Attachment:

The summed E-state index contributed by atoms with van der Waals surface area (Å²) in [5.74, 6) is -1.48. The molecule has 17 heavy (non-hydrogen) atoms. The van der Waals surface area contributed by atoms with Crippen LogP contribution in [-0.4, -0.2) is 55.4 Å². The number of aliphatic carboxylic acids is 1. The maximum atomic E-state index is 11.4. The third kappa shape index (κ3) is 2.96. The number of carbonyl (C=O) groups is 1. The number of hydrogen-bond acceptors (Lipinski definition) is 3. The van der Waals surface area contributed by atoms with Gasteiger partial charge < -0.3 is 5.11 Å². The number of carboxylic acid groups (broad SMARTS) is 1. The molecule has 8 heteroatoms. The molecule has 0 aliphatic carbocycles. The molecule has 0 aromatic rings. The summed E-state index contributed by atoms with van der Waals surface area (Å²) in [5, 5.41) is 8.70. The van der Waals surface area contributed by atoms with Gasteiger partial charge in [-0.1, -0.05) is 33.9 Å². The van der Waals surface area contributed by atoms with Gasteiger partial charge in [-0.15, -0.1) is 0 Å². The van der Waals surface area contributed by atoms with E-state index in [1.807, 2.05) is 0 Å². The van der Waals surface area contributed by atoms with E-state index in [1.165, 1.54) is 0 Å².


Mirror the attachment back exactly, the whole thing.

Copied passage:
The summed E-state index contributed by atoms with van der Waals surface area (Å²) in [5.74, 6) is -1.48. The molecule has 17 heavy (non-hydrogen) atoms. The van der Waals surface area contributed by atoms with Crippen LogP contribution in [-0.4, -0.2) is 55.4 Å². The number of aliphatic carboxylic acids is 1. The maximum atomic E-state index is 11.4. The third kappa shape index (κ3) is 2.96. The number of carbonyl (C=O) groups is 1. The number of hydrogen-bond acceptors (Lipinski definition) is 3. The van der Waals surface area contributed by atoms with Gasteiger partial charge < -0.3 is 5.11 Å². The number of carboxylic acid groups (broad SMARTS) is 1. The molecule has 8 heteroatoms. The molecule has 0 aliphatic carbocycles. The molecule has 0 aromatic rings. The summed E-state index contributed by atoms with van der Waals surface area (Å²) in [5, 5.41) is 8.70. The van der Waals surface area contributed by atoms with Gasteiger partial charge in [-0.1, -0.05) is 33.9 Å². The van der Waals surface area contributed by atoms with Gasteiger partial charge in [-0.15, -0.1) is 0 Å². The van der Waals surface area contributed by atoms with E-state index in [1.807, 2.05) is 0 Å². The van der Waals surface area contributed by atoms with E-state index in [1.165, 1.54) is 0 Å².